reviewed by Andrew James
This time, we're back in Vegas (where we should be) and a new player is in town. A BIG player by the name of Al Pacino. In the opening act, we see him cut down Reuben (Elliot Gould) big time, almost killing him in a sinister double-cross. Danny et al. are of course not too happy about this and vow revenge. Their scheme will be effective but complicated. Take down Pacino for all he's worth on the opening night of his new casino.
What worked so well in the first Ocean's film is back in a big way: bright lights, colorful vistas and quick, give-and-take dialogue with all of our favorite characters returning (save for Julia Roberts). The quick-witted thinking between Pitt and Clooney is as strong as ever. The dim-witted bickering between Affleck and Caan is also back, though not used to its fullest potential as it was in 11. One nice touch was the idea to bring back Andy Garcia who was once the team's nemesis, now on the side of the heisters.
What's most distinguishable about the film is Soderbergh's flashy directing style. You know you're watching an Ocean's movie within about 10 seconds of frame one. With quick zoom in and outs, sweeping pans and even sending the camera upside down once in a while, you'd think it would be a motion sickness nightmare; but it's not. It's done smoothly and tastefully and whatever you happen to be looking at on screen is always hip and artsy in a contemporary sort of way. Nothing is cheap in the film. It's beautiful locales, expensive (CGI) hotels, nifty gadgets and costume design that would have Versace giddy in his grave. It's everything we want Vegas to be in our dreams.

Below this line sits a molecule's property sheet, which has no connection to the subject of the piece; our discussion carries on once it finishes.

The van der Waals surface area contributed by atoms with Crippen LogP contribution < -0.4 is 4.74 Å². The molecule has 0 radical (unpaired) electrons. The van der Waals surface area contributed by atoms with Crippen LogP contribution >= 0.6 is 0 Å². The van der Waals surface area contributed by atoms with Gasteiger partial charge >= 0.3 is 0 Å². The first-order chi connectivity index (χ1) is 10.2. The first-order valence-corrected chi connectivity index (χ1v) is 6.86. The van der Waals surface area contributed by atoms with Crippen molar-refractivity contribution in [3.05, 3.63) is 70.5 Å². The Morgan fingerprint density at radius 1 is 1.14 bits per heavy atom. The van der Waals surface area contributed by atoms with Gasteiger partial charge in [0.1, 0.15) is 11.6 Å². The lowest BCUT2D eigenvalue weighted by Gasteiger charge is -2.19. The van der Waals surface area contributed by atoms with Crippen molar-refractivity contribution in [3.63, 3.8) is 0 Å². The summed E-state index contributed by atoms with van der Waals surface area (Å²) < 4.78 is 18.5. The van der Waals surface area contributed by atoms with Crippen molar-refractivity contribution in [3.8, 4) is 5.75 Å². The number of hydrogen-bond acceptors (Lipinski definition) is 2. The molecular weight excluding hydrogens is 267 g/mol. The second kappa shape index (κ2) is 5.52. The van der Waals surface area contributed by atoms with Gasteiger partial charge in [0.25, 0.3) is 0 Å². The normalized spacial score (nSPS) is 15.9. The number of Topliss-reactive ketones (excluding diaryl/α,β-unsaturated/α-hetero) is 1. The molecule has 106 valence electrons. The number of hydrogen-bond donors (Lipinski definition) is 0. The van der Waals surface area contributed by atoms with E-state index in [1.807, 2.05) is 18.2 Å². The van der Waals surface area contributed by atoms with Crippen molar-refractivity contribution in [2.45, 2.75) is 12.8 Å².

The addition of Barkin and Pacino is a masterful stroke. Like Garcia in the first film, Pacino is a rich, rich man who always gets his way. But unlike Garcia, this guy is a real bad dude. I don't mean bad as in kind of a jerk like Garcia was, I mean bad as in ruining people's lives for fun and his own advancement. Bad as in, breaking even the criminal underworld's unwritten rules and not caring. An extremely unlikable character. The kind you love to hate. As his right hand "man," is Barkin in a very nice side role. And let's be honest; at 53 years young, she looks FANTASTIC as always.
There is a lot going on in this film to watch for. Again, though it requires a bit more attention than I really wanted to invest, it's still easy to just carry on fairly brainlessly and enjoy the banter and humor. There are also a few small side stories and plots to follow that are just as enjoyable, if not more so, than the rest of the film. In fact, maybe the best scene of the whole movie has no dialogue at all; and it's all thanks to Oprah Winfrey.
The quick, ryhthm laden soundtrack is slightly mysterious in a 60's TV detective show kind of way, yet also groovy and toe tapping that is as hip as the characters are. If you remember the soundtrack of the first two films, same guy and same sound here. It's obviously worked well for those films, so Soderbergh figured why change it.
My only real complaint of Ocean's 13 is that it is too short! I almost never think that about any film, but here, it is the absolute truth. As I said, the time flew by and I could've sat there and watched more mayhem and banter between all these exquisite characters for another two hours if Soderbergh would've let me. No down time and nothing too serious at all, Ocean's 13 is a laughingly good time at the theater that is as absolutely sparkling as the finest of champagnes. Of all the three-quels being produced this summer, Ocean's 13 is a sure bet to be the most fun.
IMDb.com - full cast and crew
FLIXSTER PROFILE Ocean's 13